Catalyst Conference 2016: Interview with Sandy Carter of IBM

  • By: joannafurlong
  • Posted:

Sandy is IBM’s Social Business Evangelist and General Manager Developer Ecosystem and Startups. View Sandy’s full bio here. We’ve booked more than three dozen luminary speakers for Catalyst! Reserve your ticket here. You can grab a ticket here – use code GIT25 to save on your ticket. See you in Phoenix!

What will you be speaking about at the Girls in Tech Catalyst Conference?

I’ll be speaking about the latest trends around cognitive computing and how it will impact jobs in the future – particularly for women.

What did you want to be “when you grow up” as a kid?

I actually wanted to be a doctor! I went to Duke to do all the pre-med courses. In one class I had to dissect a living creature. We had to anesthetize them – and I passed out! Well, the next time we did it, I passed out again. It turns out I am allergic to most types of anesthesia, and it would be difficult to be a doctor passing out in front of your patients. I was absolutely crushed. But, I had a meeting with my guidance counselor who happened to be the head of the computer science department. He explained that I could use my medical interests in the field of computers, like using computer programming to test drugs instead of testing on animals.

What’s a typical day like for you?

I meet with a lot of startups and accelerators. I have a global team, so I may be meeting with India in the evening, China in the morning, Europe in the middle of the day. In total, I manage about 400 people.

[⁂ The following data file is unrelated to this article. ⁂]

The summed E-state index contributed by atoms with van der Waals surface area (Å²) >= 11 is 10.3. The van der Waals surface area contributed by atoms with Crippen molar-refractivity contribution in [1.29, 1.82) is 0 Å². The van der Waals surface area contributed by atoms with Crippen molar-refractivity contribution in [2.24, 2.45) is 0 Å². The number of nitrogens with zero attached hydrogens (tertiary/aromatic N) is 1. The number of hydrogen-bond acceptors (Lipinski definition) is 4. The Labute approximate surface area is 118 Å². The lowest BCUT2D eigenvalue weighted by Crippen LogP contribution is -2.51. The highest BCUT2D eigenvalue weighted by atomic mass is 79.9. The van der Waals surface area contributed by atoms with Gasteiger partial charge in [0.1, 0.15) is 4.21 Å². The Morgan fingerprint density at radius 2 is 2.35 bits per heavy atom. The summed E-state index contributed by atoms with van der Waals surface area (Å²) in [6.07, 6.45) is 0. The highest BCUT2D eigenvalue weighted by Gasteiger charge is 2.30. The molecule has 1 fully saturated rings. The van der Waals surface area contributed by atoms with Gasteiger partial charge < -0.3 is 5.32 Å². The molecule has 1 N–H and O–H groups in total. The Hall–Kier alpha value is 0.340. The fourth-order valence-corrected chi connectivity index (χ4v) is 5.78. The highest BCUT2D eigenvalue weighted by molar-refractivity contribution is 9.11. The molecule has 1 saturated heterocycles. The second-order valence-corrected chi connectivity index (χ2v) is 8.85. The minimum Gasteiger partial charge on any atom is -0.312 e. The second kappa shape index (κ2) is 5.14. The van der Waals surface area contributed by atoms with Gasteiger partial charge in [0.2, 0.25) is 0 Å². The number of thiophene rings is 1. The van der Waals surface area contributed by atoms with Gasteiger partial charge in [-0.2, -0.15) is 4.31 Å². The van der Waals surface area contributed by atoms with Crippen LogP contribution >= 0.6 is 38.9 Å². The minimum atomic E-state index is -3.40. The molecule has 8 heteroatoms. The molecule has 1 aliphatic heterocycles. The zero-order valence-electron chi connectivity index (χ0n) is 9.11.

You’ve won numerous awards and have been noted to be a top growth hacker, a top social marketing master, an expert direct marketer, etc. The list goes on. Really, how do you do it all?

I don’t do it all. I pick and choose what is most impactful. And I have a great time doing it. I rely heavily on my team – I have a mighty team. They do things that I can’t get to or simply can’t do, or they sometimes do it all.

You refer to yourself as an “Energizer Bunny” on Twitter and elsewhere. What’s your secret?

I always make sure I am doing things that I love. If you love something you get immersed in it. I love my team. I love my work. If you love what you do, it makes it easy.

How can women best support other women, in tech and in general?

I would love for there to be more angel investors, for women to support each other through angel or VC funding. 75% of women by 2020 will own most of all household budgets. That’s pretty incredible when you think about it. Yet, only 6% of women are VCs. We’re buying all these products that are owned and run by men. It doesn’t seem right. There are funds out there that make investing accessible and I think that’s really important.

What’s an important lesson you’ve learned along the way in your career?

Relationships are the most important. And taking risks is important. Being bold is important. A lot of people don’t take the risks they should. They get held back because of it. If I had to go back and do it again, I’d take even more risks.

If you could go back in time and give your younger self some advice, what would it be?

I would tell myself that it’s okay to be nervous, to be scared, but just do it, and take more risks.

What are some of the challenges you face as a woman in tech—despite your massive success?

I feel I have to work harder and excel more in order to be taken seriously. There can be a feeling of isolation. It’s not that anyone is necessarily mean, it’s just that you don’t always feel like a part of the team.

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